Friday, August 19, 2016

Save the Redwoods

John Muir (1838–1914)
From John Muir: My First Summer in the Sierra & Selected Essays

John Muir and Theodore Roosevelt at the Grizzly Giant, Mariposa Big Tree Grove, 1903. Photograph by Joseph N. LeConte (1870–1950). Left to right: Two Secret Service agents, Secretary of the Navy William Henry Moody, California Governor George Pardee, Roosevelt, Dr. Presley Marion Rixey, Muir, Nicholas Murray Butler, Presidential secretary William Loeb Jr, and University of California president Benjamin Ide Wheeler. Image courtesy of the Sierra Club.
This month—on August 25, 2016, to exact—the National Parks Service celebrates its centennial. At the time of its founding, there were already a dozen national parks, including the first, Yellowstone (established in March 1872) and some thirty national monuments, such as Devils Tower in Wyoming, the Gila Cliff Dwellings in New Mexico, and other “historic landmarks, historic and prehistoric structures, and other objects of historic or scientific interest” protected by the 1906 Antiquities Act. The 1916 law brought all these areas under the umbrella of a single agency, which today manages 59 national parks, 82 national monuments, and several hundred other preserves, recreation areas, and historic sites.

John Muir, who died two years before the founding of the NPS, is widely considered one of several men responsible for its creation. For four decades Muir published articles in the national press urging protection of such natural wonders as the Petrified Forest, the Grand Canyon, and—above all—Yosemite. In 1889 Muir met Robert Underwood Johnson, associate editor of The Century Magazine, and the two men traveled to Yosemite in early June. They were alarmed to find substantial damage caused by lumbering, sheepherding, and tourism. Muir agreed to write two articles for the magazine proposing the creation of a Yosemite national park, and Johnson returned to Washington to lobby Congress. In October 1890, largely in response to the public debate that resulted from the Century articles, Congress passed legislation creating a park that was even larger than the one Muir had proposed.

Muir also played a significant and persistent role in saving several forests of giant sequoias (Sequoiadendron giganteum), which include the largest trees in the world, and of coastal redwoods (Sequoia sempervirens), which include the tallest trees in the world. One location was the North Calaveras Big Tree Grove, the first group of sequoias encountered by white settlers. On February 25, 1900, The San Francisco Chronicle published an article that was widely reprinted in the national press. “THE CALAVERAS BIG TREES: Cry of Alarm from California that the Entire Grove May Be Sold and Cut Down for Lumber” ran the headline in The New York Times. For the previous forty years, James Sperry had owned the land, operating a hotel for tourists and protecting the nearly 100 giant sequoias in the grove. (The South Grove, which was not nearly as accessible, hosts another 1,000 trees.) Now seventy-five years old and unable to pay for its maintenance, Sperry needed to sell his land and had been trying to “see the great trees preserved as a public park.” Instead, Job Whiteside, a lumberman from Wisconsin, put down a deposit for the grove, with a 90-day option to come up with the remaining money. Because of the public outcry, Congress passed legislation almost immediately, authorizing the Secretary of the Interior to negotiate for the park with its new would-be owner.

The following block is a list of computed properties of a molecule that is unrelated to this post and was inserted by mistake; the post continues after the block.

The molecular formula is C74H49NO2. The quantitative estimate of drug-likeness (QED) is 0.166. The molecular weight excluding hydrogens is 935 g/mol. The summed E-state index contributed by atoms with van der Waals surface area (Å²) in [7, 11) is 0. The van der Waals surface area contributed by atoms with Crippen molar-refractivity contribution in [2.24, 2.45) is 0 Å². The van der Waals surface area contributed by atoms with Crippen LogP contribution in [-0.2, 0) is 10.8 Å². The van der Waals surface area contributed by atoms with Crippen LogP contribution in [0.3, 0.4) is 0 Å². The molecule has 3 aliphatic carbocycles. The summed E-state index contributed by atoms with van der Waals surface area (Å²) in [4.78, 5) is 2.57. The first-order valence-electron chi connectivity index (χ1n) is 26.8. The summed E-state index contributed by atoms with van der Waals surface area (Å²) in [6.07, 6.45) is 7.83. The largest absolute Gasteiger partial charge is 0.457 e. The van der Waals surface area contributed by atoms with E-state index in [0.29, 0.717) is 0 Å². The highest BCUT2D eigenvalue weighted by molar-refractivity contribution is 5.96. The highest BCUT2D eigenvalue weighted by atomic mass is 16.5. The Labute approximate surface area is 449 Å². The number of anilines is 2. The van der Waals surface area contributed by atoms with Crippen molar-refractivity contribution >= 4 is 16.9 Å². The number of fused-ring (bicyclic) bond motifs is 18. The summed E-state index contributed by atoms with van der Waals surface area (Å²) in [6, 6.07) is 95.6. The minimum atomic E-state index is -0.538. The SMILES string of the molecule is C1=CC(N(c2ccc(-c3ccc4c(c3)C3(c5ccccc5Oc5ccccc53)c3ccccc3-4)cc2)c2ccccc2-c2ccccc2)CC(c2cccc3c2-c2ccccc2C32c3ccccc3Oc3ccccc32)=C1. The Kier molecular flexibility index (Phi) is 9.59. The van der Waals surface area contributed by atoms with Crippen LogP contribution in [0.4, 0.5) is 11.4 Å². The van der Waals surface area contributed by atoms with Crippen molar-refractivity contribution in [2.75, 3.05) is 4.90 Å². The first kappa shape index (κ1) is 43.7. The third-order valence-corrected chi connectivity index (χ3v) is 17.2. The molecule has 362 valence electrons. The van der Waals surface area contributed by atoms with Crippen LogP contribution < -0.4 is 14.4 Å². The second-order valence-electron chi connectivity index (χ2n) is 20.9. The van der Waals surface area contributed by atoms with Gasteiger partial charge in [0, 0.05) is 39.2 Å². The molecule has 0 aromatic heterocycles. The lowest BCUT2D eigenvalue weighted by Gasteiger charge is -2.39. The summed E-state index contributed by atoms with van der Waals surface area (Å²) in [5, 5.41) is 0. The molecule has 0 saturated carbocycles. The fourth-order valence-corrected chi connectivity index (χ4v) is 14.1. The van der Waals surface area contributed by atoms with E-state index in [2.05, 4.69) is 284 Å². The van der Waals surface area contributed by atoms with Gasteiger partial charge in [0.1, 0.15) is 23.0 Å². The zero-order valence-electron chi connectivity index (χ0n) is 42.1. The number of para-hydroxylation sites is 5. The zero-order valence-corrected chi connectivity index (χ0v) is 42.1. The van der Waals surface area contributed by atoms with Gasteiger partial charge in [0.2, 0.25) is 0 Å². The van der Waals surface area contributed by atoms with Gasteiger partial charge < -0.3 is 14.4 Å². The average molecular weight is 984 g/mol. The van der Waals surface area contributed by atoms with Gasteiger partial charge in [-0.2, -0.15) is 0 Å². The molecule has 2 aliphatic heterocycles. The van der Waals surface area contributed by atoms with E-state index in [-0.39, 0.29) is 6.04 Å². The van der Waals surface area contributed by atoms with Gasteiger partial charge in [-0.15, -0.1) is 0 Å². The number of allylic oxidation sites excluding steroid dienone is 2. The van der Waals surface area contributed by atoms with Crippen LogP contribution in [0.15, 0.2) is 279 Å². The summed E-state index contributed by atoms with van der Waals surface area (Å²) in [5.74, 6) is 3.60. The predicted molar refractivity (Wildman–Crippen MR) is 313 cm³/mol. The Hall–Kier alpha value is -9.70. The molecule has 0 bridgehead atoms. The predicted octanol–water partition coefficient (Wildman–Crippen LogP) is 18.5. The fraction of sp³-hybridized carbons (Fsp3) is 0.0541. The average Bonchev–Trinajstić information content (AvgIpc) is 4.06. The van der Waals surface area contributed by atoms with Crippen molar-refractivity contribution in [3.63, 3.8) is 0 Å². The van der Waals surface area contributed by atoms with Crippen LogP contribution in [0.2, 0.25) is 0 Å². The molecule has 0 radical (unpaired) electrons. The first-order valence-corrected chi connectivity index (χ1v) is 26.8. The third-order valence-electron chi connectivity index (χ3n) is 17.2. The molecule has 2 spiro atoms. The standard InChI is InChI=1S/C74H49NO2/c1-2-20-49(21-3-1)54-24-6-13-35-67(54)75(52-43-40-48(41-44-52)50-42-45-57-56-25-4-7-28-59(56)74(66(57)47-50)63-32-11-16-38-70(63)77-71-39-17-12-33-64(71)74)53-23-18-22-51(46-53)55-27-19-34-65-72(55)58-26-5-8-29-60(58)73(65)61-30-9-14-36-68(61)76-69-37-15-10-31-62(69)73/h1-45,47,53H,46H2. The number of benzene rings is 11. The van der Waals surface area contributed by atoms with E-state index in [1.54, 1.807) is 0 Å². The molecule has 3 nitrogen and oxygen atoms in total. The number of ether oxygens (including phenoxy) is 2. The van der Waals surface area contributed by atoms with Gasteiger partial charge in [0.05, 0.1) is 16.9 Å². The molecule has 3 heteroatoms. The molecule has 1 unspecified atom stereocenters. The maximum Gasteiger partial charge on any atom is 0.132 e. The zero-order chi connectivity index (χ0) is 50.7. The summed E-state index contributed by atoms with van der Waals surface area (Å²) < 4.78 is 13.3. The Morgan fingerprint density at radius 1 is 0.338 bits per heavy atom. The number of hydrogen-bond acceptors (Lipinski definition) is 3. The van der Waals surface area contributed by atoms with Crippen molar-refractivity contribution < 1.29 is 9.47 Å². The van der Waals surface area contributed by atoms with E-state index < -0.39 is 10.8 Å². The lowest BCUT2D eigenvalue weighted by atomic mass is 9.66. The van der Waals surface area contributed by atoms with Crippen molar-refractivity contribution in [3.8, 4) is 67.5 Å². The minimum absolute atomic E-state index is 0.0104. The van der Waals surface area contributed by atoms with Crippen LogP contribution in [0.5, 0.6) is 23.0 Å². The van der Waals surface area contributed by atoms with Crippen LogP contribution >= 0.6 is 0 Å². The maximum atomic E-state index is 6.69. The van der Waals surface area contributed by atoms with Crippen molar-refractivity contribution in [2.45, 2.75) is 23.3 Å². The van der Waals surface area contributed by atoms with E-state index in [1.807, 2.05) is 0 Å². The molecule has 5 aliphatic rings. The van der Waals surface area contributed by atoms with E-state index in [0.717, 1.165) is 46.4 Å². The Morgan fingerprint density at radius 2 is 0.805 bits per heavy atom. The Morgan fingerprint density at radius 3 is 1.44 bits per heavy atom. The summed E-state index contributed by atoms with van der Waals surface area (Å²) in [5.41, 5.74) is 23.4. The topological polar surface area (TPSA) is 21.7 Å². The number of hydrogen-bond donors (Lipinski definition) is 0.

It was around this time that Muir wrote the brief essay “Save the Redwoods,” arguing that Americans should save the scattering of sequoia groves outside the already-established Sequoia National Park, as well as the forests of redwoods along the coast. In the opening paragraph he recounts the demise of the two most famous trees in the North Grove. The Discovery Tree, the first giant sequoia seen by white settlers, was cut down shortly after its discovery in 1852, and its stump was used as a dance floor and, later, a bowling alley. The immense Mother of the Forest, stripped of its bark in 1858, soon died and was destroyed by fire in 1908; the 100-foot stump—about a third of its original height—still stands.

As it happened, after Muir wrote this piece (which was found among his papers after his death), Whiteside refused to sell his new purchase to the federal government. Upset by the way he had been portrayed by the national press, however, he agreed that the sequoias would be preserved, and his family moved into the hotel and continued to operate Sperry’s tourist business. In 1908 President Theodore Roosevelt (who, during his first term in office, had accompanied Muir on a camping trip through the Yosemite area) was authorized by Congress to exchange federal land for the grove and create the Calaveras Big Tree National Park—but Whiteside again refused to give up the land.

Although most major sequoia and coastal redwood groves (including Muir Woods National Monument) were eventually gathered under the jurisdiction of the National Park Service, the Calaveras groves proved an exception, remaining in private hands until 1931, when it became Calaveras Big Trees State Park. Whiteside’s stepson served as the park’s first warden.

Note: On the third page of “Save the Redwoods,” the editors of the Sierra Club Bulletin, which first published this piece in 1920, mistakenly inserted the year 1905, apparently confusing state legislation transferring control of the Mariposa Grove to the federal government on March 3, 1905, with the Calaveras Grove bill approved by the U.S. House on March 3, 1900.

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